Transport ministers and other official representative from the three central African countries, Chad, the People's Republic of the Congo, and the Central African Republic, met in N'Djamena, the capital of Chat on Wednesday (3 July).
Transport ministers and other official representative from the three central African countries, Chad, the People's Republic of the Congo, and the Central African Republic, met in N'Djamena, the capital of Chat on Wednesday (3 July). The purpose of the conference was to discuss the current problems facing the Trans-Equatorial Railway which links all three countries.
The opening session was presided over by Monsieur Abdoulay Lamana, the Chad Secretary of State for the Economy, Commerce and Economic Co-operation. In his opening speech M. Lamana greeted the delegates on behalf of President Tombalbaye and the Government.
He reminded them that they were meeting at the instigation of President Tombalbaye, who had called on the Conference to consider ways in which all three countries could inject a new impetus into the operations of the railways which had suffered a serious decline in freight over the past few years.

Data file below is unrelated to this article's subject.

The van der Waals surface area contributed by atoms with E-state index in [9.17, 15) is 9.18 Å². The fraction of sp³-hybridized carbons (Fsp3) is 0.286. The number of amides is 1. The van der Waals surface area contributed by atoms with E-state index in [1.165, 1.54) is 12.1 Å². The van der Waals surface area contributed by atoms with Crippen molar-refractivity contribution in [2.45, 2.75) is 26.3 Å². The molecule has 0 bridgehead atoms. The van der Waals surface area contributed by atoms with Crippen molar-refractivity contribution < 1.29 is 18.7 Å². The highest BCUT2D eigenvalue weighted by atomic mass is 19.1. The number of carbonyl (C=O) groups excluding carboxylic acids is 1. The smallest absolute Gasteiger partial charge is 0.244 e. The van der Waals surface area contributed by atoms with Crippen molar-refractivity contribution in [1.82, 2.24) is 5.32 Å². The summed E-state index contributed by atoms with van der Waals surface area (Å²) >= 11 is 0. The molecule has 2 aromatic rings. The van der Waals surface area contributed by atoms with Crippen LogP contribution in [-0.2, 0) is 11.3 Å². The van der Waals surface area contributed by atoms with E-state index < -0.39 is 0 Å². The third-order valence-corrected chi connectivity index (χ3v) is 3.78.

He reminded them that the history of the Trans-Equatorial Railway had been important to all three countries as it provided the strongest link between them.
M. Lamana pointed out that the three countries possessed considerable potential natural wealth that was still not exploited. He warned the delegates that unless steps were taken to develop that wealth, their countries would continue to be at a disadvantage when it came to negotiating with richer countries.
President Tombalbaye, said M. Lamana, was convinced that cooperation between the central African states, was an essential part in the liberation of their area. It was now up to the delegates and other government officials to ensure that the right conditions were created for such cooperation to succeed. The TRANS-Equatorial Railway was important because it was a form of communication. Communications were at the heart of human relationships because they made men interdependent.